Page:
Portland Trail Blazers forward Nicolas Batum is now a key cog on an elite Western Conference team that could very well compete for a title this year, but it’s easy to forget that just a few years ago he signed an offer sheet to play for the Minnesota Timberwolves, which would have altered both his own personal trajectory and the trajectory of the Blazers pretty dramatically.
While Batum is grateful for the way things turned out, he still believes the decision to sign that offer sheet was the smartest route for him back in the summer of 2012.
“At the time when I signed [Minnesota’s offer sheet], it was different,” Batum said. “We had no coach, I didn’t know Damian [Lillard] back at the time. And Minnesota was a different situation. They had Kevin Love, Rick Adelman, Ricky Rubio that was the way it was set up really. Now that I see the way we play, how I am right now with Terry Stotts, I’m glad I’m here now.”
Batum, originally from France, has faced a lot of challenges to make it where he is in the NBA. He’s a starter on a really good NBA team now, but he admits that the journey to that point was extremely daunting.
“It’s not easy to come over [to the U.S.] and establish yourself in this country because the NBA is pretty tough,” Batum said. “We’re not coming from college. When we get drafted people don’t know us. We don’t play in March Madness, we don’t play in the NCAA tournament, so people don’t know us because we play overseas. That is why it’s difficult for us because when you come over you have to make a name first to break the rotation then end up getting playing time.
“So when I was drafted, I was 19. When I got to Portland, I was 19 years old and we were an established team already. That was tough for me, but I just worked out every day and was in the gym every day. That was big for me, and I’m kind of proud about it and about myself because I established myself in the NBA. Now, more and more guys came over and are doing the same thing.”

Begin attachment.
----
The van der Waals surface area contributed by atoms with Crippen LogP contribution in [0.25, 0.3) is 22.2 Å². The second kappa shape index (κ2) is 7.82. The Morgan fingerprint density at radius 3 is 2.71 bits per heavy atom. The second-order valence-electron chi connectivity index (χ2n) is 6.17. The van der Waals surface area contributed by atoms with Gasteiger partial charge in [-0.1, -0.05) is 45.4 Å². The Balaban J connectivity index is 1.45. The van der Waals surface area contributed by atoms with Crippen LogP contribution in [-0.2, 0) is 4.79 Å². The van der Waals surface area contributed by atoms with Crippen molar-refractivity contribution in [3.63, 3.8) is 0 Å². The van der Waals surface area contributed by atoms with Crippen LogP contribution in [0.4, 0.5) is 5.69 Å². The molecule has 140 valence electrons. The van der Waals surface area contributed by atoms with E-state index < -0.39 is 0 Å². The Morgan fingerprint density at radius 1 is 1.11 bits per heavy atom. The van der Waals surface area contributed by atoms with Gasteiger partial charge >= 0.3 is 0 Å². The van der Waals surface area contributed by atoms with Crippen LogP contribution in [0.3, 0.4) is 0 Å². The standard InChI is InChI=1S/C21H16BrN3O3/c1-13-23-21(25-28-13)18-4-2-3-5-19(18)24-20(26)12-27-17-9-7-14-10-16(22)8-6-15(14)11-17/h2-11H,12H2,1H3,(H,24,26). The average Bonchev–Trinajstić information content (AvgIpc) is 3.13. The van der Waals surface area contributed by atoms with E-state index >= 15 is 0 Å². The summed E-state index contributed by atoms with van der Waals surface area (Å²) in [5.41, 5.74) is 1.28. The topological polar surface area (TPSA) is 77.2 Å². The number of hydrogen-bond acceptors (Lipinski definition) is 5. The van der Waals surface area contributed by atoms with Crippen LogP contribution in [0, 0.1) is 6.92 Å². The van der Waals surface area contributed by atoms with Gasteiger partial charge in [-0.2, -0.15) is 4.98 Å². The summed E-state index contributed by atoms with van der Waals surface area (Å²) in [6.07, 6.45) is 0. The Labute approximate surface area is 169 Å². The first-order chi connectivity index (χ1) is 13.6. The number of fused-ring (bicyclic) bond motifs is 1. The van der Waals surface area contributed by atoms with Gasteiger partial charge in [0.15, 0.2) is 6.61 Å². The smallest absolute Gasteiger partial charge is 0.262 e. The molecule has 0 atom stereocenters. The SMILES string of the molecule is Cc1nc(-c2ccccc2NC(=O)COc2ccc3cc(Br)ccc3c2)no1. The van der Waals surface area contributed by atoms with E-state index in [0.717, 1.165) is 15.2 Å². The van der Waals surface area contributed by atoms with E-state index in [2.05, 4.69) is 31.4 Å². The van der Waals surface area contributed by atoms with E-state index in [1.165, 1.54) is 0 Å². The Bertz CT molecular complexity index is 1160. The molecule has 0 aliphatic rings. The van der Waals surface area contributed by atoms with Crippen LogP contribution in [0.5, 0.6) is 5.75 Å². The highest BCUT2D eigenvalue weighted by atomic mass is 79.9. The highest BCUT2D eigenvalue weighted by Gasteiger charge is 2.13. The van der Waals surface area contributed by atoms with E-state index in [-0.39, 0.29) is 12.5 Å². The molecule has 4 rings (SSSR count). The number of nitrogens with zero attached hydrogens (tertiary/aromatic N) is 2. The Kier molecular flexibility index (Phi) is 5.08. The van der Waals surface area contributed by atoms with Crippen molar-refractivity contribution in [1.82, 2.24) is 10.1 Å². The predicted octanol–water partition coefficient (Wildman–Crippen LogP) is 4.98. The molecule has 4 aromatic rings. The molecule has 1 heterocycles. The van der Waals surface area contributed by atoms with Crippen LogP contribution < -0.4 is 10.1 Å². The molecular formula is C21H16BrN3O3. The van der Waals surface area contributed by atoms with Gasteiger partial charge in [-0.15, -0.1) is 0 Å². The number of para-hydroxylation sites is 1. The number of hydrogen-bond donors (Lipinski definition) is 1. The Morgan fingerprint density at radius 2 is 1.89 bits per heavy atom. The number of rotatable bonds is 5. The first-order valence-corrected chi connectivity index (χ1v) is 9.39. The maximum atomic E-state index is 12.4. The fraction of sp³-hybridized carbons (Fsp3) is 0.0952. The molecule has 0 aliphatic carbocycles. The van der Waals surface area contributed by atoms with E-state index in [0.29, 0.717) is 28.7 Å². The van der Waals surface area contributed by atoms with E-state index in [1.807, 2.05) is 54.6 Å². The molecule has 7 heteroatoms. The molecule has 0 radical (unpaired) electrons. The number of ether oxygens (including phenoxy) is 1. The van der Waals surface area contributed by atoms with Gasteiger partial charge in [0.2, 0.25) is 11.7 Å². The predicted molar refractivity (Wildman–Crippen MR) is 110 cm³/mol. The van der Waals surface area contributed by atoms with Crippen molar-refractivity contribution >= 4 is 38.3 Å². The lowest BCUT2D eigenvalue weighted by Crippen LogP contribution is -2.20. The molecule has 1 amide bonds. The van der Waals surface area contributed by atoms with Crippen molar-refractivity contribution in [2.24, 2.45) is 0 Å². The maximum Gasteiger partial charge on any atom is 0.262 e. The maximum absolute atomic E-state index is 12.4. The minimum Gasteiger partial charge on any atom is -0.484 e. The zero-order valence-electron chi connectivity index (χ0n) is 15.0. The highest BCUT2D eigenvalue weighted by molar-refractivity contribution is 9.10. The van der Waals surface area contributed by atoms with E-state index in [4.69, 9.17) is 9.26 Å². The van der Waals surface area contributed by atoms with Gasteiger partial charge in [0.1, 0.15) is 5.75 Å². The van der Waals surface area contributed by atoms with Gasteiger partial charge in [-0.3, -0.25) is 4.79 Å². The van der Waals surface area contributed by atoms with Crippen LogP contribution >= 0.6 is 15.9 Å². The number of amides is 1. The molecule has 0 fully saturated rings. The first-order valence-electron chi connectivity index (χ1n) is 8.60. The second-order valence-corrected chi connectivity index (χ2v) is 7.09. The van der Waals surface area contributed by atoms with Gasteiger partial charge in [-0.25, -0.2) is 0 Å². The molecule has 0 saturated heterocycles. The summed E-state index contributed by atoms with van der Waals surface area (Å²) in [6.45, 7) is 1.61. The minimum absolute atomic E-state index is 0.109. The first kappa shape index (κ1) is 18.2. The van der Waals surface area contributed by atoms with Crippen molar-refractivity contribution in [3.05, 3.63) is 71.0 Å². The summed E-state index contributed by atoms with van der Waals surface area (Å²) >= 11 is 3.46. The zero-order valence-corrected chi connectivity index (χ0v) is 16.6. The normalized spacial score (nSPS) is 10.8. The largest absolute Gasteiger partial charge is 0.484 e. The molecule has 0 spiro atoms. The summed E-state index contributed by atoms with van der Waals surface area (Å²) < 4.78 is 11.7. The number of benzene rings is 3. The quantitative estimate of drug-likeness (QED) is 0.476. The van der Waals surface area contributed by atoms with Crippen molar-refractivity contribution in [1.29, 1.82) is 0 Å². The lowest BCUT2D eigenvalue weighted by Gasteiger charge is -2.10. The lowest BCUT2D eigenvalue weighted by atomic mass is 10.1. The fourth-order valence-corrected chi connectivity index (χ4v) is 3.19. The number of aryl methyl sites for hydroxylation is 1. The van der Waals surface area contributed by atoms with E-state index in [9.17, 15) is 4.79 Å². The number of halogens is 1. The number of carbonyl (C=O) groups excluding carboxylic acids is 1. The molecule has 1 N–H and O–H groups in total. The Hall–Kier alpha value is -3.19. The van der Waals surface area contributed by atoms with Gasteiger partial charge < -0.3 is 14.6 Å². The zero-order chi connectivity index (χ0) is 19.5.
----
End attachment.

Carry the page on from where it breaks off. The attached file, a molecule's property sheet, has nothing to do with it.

It would be hard not to be content with his current situation, starting for the Northwest Division-leading Blazers and coming off a year that pushed them hard toward being a real contender. With the fourth-best record in the tough Western Conference, some would call this team elite, but Batum brushes off that sentiment.
“I don’t feel we are an elite team,” Batum said. “There are a lot of good teams. At least like 10 or 11 teams can have a 50-win season, so while we know we are on top right by those teams, we want just play our game. We don’t consider ourselves as an elite team yet. We know what we are, and we want to be an elite team, for sure, but we have to complete something to be an elite team.”
He’s right that the team is in the middle of something, and Batum has been in Portland long enough to know that what’s going on right now is special.
“We started this new project two years ago with this team when we drafted Damian, so we have had the same lineup for two years now and we started just growing together,” Batum explained. “We’re getting more mature and we grew up.
“Two years ago we were young and we had a good season, then last year we had a good season too. We made the playoffs, got past the first round and then lost to the Spurs. That was a good learning experience for us, that series against San Antonio. So this year we’ve just learned from the two previous years. We added Robin Lopez last year, and that was a huge addition for us. This year we added Steve Blake and Chris Kaman too, so we’re getting better, we have more experience and we have guys who really fit with this group.”
In other words, taking a core that grew together last year and adding a few veterans has really helped Portland leap forward a tier this season, but Batum mostly credits continuity for the team’s hot start.
“All of the best teams right now are that way because they have kept the same core of guys for a while now,” Batum said. “Memphis, Golden State, Houston, San Antonio, Chicago, I mean all of those teams had the same core of guys for a while. And with us, we’ve had the same core for a couple years now, too.”
They hope to keep that core together for much longer, particularly now that it’s performing so well. Batum, after his unique journey to this point, has been an important part of that team’s success and will continue to be for as long as Portland keeps the band together.
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